I’ve been working as an attorney, primarily in immigration for 12 years. The overwhelming majority of the cases I handled have been asylum cases. I’ve taught a law school clinical practicum for eight years. I’ve spoken and trained attorneys and non-attorneys about asylum law and immigration, nationally and locally. I know the law and I know the process well.
Asylum, for those who aren’t familiar, is based on the same legal definition as “refugee.” The difference is just in where someone is located when they apply for protection from harm.
Here’s what you should understand about refugee law and policy. It will help you better evaluate the statements being made by many others, and it will hopefully help you form a more informed opinion.
First, what does it even mean to be a refugee? Under U.S. law (8 USC 1101(a)(42)), we use this definition (I’m going to paraphrase a little for ease of reading): Someone who is outside of their country of nationality, and who is unable or unwilling to return or get protection from their own government because of persecution on account of their race, religion, nationality, membership in a particular social group or political opinion.
A refugee must be outside his or her country of origin and outside the United States to seek “refugee” status. They go through an application process, which involves in-person interviews and extensive background checks. This includes full fingerprints, INTERPOL checks, name checks, and cross-referencing a lot of government databases. The United States must approve them before they can set foot in this country. The approval process, before someone can be admitted to the United States, routinely takes between 12-24 months, and sometimes longer.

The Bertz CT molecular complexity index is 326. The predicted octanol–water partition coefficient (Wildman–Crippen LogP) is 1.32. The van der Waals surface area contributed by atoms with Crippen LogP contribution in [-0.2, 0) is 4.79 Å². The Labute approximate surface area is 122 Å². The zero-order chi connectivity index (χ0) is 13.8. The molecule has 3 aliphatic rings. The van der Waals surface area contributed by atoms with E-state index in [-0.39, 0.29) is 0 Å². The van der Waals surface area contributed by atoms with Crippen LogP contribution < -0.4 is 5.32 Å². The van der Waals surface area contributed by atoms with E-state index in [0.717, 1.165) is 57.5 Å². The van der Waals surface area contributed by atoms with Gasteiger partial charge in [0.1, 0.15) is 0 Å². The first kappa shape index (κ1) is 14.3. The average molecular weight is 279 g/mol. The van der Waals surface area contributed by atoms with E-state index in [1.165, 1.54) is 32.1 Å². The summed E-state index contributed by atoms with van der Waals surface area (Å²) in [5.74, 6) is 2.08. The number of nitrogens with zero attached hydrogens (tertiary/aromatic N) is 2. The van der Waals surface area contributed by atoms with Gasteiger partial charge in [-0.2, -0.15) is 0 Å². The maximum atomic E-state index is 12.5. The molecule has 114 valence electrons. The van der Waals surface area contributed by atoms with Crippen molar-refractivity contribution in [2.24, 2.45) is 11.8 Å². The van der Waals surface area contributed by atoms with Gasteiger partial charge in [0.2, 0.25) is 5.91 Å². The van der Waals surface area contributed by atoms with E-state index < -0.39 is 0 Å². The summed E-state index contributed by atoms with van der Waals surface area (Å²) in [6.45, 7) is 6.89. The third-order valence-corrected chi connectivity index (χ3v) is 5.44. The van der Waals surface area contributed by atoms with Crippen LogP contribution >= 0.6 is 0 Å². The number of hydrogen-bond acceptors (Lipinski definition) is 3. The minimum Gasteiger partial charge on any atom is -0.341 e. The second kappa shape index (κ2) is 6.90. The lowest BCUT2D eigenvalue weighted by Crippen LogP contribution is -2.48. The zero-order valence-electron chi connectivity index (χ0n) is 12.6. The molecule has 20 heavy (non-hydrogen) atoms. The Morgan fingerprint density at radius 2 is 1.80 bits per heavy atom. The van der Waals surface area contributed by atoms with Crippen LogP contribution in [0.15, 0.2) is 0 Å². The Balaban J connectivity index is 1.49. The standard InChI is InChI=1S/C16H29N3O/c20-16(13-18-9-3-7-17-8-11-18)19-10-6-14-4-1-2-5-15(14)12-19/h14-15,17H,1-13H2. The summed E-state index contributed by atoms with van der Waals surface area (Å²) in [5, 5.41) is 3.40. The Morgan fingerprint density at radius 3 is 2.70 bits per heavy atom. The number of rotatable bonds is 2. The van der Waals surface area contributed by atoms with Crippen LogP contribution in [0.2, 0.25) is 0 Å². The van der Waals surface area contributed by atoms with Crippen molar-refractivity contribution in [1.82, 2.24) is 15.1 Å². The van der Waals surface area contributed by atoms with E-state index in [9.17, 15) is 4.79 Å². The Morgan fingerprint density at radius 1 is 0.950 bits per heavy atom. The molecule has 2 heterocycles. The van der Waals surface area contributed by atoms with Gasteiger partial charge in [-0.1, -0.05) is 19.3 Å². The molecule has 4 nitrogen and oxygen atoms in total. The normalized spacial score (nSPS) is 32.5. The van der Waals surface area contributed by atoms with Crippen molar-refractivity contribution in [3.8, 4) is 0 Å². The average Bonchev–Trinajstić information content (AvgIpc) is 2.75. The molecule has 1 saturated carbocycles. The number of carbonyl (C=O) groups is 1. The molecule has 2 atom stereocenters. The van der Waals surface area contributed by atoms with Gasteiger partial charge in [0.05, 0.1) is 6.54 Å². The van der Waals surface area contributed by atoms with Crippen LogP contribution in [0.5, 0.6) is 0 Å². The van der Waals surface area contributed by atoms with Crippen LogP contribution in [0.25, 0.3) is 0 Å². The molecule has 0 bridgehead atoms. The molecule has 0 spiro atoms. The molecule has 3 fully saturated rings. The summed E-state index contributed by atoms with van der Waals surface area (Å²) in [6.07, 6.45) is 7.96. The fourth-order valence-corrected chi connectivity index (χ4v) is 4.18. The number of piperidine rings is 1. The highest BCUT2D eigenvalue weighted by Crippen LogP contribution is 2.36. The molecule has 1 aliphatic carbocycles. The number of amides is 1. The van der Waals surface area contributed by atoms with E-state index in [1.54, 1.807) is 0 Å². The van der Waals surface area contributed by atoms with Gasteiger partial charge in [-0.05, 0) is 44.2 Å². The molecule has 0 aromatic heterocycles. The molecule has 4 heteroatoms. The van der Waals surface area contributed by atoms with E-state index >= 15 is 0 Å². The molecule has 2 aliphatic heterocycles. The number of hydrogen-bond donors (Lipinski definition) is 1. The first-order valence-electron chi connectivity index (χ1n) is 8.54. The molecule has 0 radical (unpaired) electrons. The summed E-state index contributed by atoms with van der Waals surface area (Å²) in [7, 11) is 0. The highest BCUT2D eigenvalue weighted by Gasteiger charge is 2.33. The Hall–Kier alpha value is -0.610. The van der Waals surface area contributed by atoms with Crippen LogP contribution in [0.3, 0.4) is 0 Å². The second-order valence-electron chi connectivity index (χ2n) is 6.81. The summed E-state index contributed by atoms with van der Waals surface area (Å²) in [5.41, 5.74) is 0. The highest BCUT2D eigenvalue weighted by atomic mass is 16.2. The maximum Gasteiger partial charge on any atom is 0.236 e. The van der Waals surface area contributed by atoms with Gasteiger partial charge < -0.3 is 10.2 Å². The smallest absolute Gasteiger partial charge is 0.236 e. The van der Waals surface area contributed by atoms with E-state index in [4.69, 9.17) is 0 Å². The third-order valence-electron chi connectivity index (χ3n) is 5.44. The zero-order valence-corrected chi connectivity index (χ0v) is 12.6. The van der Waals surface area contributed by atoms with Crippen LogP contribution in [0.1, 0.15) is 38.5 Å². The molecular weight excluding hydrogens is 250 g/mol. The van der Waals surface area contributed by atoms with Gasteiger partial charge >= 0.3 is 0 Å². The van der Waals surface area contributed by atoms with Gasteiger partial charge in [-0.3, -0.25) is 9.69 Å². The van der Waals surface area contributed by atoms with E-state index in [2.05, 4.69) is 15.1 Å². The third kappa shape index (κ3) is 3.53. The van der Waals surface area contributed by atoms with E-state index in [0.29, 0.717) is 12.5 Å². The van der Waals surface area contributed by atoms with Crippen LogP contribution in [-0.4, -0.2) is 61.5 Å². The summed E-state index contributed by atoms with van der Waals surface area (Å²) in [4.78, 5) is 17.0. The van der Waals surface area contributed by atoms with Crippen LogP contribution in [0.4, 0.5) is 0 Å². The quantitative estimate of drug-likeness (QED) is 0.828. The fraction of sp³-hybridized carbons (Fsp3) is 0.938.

There is no “right” to refugee status. Individuals can be denied for any reason. Common reasons for denial are not meeting the legal definition of refugee or having inconsistencies in the person’s story.
Refugees must meet eligibility guidelines to enter the United States. These include not being “inadmissible.” There are a lot of reasons you can be deemed inadmissible. For a little “light” reading, check out 8 U.S.C. 1182(a)(3). It explains all of the “Security and Related Grounds” of inadmissibility. Having spent years appearing in Immigration Court and working with and against the good people at Customs and Border Protection and Immigration and Customs Enforcement – trust me, they are not erring on the side of admitting people who might be a danger.
The “material support” provision excludes not just people who’ve associated with “known” terrorist groups. It excludes anyone who we have “reasonable ground to believe” is likely to engage in terrorism or terrorist-type activities. This section of law is incredibly broad and permissive in favor of the government to exclude potential refugees and immigrants. Terrorist groups can include any group of “two or more individuals.” The list of activities that can get you barred is long. Really, just go read the statute if you aren’t sure.
The number of refugee admissions statutorily allowed by congress is pretty small – for FY 2015 that number was capped at 70,000 as it has been for years. It’s only recently that we’ve even come close to filling that capacity. Often we’re below it.
We cannot predict the future. Someone may, after being admitted as a refugee, do something terrible. So might someone who is a U.S. citizen, as we have witnessed many times.
By: Emily Good, an attorney working as the Legal Projects Manager for Minnesota Legal Services State Support. She was formerly a staff attorney and director for The Advocates for Human Rights Refugee & Immigrant Program.
Credit for Syrian refugees’ photo:
Enes Reyhan via Flickr
If you have questions about how the legal immigration system works, post them below. We’ll do our best to answer or ask someone who might know.